Operation and switch connections: Let it be assumed that the switches S1, S2 are in the solid-line position as shown, that is, the switch arms S1a, S2a are connected to respective terminals S11 and S21. The high power load R is disconnected since the connecting L1 between the load R terminates at the switch terminal S21, which is unconnected or left blank. The other change-over terminal of the second relay switch, that is, terminal S22, is connected to the positive output terminal P1 of rectifier 11, formed by a parallel connection of the cathodes of the positive diodes 12 of the rectifier 11. The positive terminal P1 is connected to the switch terminal S22 over a line L5, and a further line L2 connects to the switch terminal S11 of the first relay. This switch terminal S11 is connected, in the position shown, to a line L3 which, in turn, is connected to the terminal B+.
Since the high power load R, through line L1, terminates at a blank or unconnected terminal, the high power load R is disconnected or, in the solid-line position as shown in the FIGURE, the high power load is OFF.
In the OFF position, as shown, the connection line L3 connects the terminal B+ of the main rectifier 5, 6 through switch S1a-S11 -line L2 to the positive terminal P1 of the auxiliary rectifier 11. The star terminal 13 of the armature windings of the auxiliary winding 4 is connected through a diode 14 to terminal B- or the chassis or common or reference terminal. Thus, when the high power load R is disconnected or OFF, the rectifiers 12 of the auxiliary rectifier 11 will, effectively, operate as half-wave rectifiers in parallel with the main rectifiers 5, 6 and the main winding 1 as well as the auxiliary winding 4 of the alternator 10 will operate in parallel. The auxiliary winding 4 supplies power at a voltage level corresponding to the respective phase voltages of the auxiliary armature windings U', V', W'. The negative diodes 15 of the auxiliary rectifier 11 are not in operation in the OFF position of the high power load R. They are connected through a line L4 which preferably contains a fuse F to terminal S12 which, in the solid-line position of the switch S1, is free or disconnected. The auxiliary rectifier 11 thus operates as a half-wave rectifier. The respective windings U', V', W' of the auxiliary winding 4 must be so dimensioned, and the diodes 12 as well as diodes 14 must be so dimensioned that in this connection the voltages of the auxiliary winding 4, as rectified, and of the main winding 1, as rectified, can be connected in parallel with suitable and predetermined load sharing; in other words, the parallel connection of auxiliary winding 4 and main winding 1 is permitted if the voltage across terminals B+, B-, which is √3.phase voltage across any winding is essentially equal to the output voltage of the auxiliary winding 4, as rectified and carried through diode 14. The voltage of each one of the phase windings U', V', W' of the auxiliary winding 4 thus must correspond to the full-wave bridge-rectified output voltage across terminals B+, B- of the main winding 1. In the present example, the output voltage of the auxiliary windings, as rectified, may be in the order of about 16 V.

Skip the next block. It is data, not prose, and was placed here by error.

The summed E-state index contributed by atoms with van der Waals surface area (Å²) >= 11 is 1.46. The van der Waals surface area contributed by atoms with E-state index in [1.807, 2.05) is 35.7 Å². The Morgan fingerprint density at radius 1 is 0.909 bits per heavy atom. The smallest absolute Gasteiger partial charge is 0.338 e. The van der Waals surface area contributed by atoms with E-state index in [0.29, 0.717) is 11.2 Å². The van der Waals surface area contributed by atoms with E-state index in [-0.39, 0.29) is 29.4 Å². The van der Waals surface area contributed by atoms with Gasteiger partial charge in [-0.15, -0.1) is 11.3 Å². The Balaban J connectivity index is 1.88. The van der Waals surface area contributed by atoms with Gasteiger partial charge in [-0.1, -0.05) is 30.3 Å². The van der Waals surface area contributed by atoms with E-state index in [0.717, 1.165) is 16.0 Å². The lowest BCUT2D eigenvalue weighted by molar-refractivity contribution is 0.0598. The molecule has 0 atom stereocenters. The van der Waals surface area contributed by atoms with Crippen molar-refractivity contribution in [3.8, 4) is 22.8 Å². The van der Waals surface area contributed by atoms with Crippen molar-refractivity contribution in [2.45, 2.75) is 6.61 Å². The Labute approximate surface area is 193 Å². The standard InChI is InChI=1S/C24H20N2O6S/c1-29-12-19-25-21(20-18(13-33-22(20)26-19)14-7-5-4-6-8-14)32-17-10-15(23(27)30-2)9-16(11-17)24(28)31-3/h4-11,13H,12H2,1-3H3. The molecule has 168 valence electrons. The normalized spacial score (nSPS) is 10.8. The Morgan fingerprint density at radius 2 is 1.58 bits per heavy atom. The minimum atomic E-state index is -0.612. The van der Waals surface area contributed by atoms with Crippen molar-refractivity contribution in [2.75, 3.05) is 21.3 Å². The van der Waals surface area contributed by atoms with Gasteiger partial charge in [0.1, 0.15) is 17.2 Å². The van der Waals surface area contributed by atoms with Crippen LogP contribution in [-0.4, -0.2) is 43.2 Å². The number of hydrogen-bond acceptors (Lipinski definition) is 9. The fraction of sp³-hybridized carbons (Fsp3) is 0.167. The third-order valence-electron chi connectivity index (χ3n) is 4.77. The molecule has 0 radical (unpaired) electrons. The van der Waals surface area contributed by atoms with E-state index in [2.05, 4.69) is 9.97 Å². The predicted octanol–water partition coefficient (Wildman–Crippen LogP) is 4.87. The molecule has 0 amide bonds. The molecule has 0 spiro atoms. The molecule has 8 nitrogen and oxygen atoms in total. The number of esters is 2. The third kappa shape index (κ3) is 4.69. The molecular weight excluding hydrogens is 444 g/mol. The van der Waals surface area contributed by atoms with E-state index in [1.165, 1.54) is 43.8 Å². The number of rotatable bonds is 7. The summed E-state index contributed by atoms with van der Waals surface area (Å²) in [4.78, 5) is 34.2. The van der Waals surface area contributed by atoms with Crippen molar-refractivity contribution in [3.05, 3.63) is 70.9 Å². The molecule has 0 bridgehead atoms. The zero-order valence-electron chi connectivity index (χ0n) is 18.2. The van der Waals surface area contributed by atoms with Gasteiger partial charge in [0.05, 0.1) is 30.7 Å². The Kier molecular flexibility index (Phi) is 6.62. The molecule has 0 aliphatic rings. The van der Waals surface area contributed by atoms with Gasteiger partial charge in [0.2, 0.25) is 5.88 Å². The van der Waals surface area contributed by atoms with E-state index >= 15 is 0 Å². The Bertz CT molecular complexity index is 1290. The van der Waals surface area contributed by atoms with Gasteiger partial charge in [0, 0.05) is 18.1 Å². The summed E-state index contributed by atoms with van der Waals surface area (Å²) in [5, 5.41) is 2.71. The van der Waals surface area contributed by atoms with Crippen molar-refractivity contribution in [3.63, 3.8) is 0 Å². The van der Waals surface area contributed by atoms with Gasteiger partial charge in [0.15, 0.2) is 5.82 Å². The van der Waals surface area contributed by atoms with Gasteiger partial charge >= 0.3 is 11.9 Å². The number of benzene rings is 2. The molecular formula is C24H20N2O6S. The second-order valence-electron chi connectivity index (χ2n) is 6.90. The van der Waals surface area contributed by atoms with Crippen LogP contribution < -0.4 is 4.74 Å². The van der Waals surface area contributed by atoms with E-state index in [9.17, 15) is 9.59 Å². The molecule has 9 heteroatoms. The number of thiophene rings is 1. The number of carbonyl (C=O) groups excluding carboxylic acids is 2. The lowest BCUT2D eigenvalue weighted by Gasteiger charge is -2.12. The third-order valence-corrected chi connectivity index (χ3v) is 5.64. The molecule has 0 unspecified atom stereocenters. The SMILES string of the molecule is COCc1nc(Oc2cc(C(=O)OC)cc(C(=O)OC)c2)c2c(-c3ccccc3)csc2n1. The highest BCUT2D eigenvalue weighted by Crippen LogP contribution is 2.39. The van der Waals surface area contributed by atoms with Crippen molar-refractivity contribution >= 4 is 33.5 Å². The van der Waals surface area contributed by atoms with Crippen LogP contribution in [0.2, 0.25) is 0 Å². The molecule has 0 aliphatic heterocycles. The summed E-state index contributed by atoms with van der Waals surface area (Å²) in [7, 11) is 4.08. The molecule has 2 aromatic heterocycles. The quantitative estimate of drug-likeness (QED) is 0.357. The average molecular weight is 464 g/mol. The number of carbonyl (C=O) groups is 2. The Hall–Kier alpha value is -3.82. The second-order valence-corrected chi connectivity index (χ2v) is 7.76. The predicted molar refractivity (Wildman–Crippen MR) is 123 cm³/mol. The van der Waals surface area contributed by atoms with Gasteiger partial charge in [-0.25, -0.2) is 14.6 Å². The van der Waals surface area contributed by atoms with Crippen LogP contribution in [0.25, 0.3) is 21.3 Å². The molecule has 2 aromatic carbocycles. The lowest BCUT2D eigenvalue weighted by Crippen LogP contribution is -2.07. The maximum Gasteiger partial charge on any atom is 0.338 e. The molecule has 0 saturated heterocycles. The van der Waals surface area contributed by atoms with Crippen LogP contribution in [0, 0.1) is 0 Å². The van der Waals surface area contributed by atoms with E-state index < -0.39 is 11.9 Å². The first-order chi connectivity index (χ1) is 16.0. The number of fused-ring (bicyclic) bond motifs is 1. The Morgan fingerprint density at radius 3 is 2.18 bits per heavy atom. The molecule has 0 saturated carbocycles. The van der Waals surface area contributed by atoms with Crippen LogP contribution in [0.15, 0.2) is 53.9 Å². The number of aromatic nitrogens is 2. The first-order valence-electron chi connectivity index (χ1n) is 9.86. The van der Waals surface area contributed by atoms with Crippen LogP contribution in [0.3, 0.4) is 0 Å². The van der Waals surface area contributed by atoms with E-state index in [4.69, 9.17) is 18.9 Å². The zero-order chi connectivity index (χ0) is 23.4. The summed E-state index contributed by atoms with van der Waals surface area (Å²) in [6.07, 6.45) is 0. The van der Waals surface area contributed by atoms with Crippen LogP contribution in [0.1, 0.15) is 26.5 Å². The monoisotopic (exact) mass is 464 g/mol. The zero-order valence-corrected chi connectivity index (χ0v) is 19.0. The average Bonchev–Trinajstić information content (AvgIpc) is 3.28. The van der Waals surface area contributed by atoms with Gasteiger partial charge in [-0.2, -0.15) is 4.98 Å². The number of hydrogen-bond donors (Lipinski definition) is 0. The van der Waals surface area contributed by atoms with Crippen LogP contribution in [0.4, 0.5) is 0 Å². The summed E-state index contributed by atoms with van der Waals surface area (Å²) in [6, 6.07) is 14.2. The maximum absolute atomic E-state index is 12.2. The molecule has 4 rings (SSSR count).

If both relays R1, R2 are energized or, in other words, if switches S1, S2 are changed over to the broken-line position, the voltages derived from the auxiliary rectifier 11 and the main rectifier 5, 6 are added. The connection can be traced as follows: The positive terminal B+ is connected through line L3, switch arm S1a, terminal S12, line L4 to the negative terminal P2 of rectifier 11, that is, to the common anode connection of the negative diodes 15. The positive terminal P1 of the auxiliary rectifier 11 is connected over line L5, terminal S22, switch arm S2a, line L1 to the high power load R. The series connection, at the d-c side of the power generated by the windings 1, 4 can be clearly seen. The main windings 1 can supply loads Q, upon closing of the switch LS at the main winding output voltage across terminals B+, B-, the series connection of the winding 1, 4 being effective only on the high power load R. The auxiliary rectifier 11 operates in the customary three-phase bridge connection with active negative diodes 15 and positive diodes 12. The voltage between the terminal P1, P2 will be the composite voltage of the additional windings 4, that is, about 16·√3=28 V (approximately). The voltage across the high power load R then will be 14+28=42 V (approximately) assuming an on-board voltage of about 14 V. A typical windshield or window defroster resistance, overall, is about 3 ohms. The power supplied then will be over about 500 W, requiring a current of between 12 to 14 A. The main winding 1 thus must be dimensioned for supply of the current required for the loads other than the high power load R+12 to 14 A; the auxiliary winding 4 can be dimensioned to supply only 12 to 14 A. The additional current of 12 to 14 A can usually be accepted by the wire customarily used with the main windings 1 of standard automotive-type alternators; the additional loading being placed on the main winding is in the order of 150 W. It should be stressed again that all these values are approximate since variations are to be expected depending on the voltage supplied at any instant, overall loading, speed of the engine and the like. The voltage of the auxiliary winding 4 also may vary, and since the wire size thereof will be less than that of the main winding 1, its regulation will have an effect on voltage levels.